Themes and Meanings
On the surface, The Ripening Seed is a love story with an old and familiar theme: the movement from innocence to experience. The novel also has a conventional plot line: the classic love triangle, in which the older woman initiates the younger boy, who then returns to the younger girl. Nevertheless, Colette moves beneath these simple trappings, mainly with her use of symbols and her use of ambiguous sexual identities, to give her novel a deeper meaning.
Using Vinca and Madame Dalleray as opposites, Colette has put all that is positive into Vinca, with her nature like simplicity, and all that is negative into Madame Dalleray and her calculated artifice. Vinca is the color of the sky, the sea, and the earth. Even her name is linked with nature: Vinca is the botanical name for the periwinkle, which is the color of the girl’s eyes. She is at home in nature, moving through it freely, and even her sexual initiation takes place in a field of new-mown wheat. On the other hand, Madame Dalleray, although dressed always in white, shuns nature and surrounds herself with artificial light and rich, exotic colors. She seduces Phillipe indoors,substituting for the fresh smell of the sea and hay more potent odors, such as incense and perfume. In describing her seductions, Colette uses symbols of Phillipe falling or drowning, of him being overpowered by Madame Dalleray’s sexual appetite. In contrast, when Vinca seduces Phillipe, they share a mutuality of...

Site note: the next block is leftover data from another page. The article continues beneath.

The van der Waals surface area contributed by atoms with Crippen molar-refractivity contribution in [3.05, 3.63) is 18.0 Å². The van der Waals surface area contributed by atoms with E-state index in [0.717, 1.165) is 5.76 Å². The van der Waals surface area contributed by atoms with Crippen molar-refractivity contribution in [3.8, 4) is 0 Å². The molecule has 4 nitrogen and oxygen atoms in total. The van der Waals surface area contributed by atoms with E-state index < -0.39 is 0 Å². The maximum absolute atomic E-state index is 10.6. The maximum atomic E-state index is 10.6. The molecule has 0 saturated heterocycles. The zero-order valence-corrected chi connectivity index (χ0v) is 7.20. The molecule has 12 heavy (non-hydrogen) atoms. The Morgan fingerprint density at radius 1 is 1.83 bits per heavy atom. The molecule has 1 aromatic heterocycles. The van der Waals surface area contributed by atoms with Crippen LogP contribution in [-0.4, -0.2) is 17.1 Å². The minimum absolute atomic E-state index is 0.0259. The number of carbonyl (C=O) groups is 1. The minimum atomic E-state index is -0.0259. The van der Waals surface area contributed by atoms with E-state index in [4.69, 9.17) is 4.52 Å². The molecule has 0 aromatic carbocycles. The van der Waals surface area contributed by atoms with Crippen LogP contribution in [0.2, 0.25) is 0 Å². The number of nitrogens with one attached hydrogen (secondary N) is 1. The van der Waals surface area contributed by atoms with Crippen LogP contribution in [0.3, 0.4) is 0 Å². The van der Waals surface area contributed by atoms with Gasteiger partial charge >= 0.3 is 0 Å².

(The entire section is 570 words.)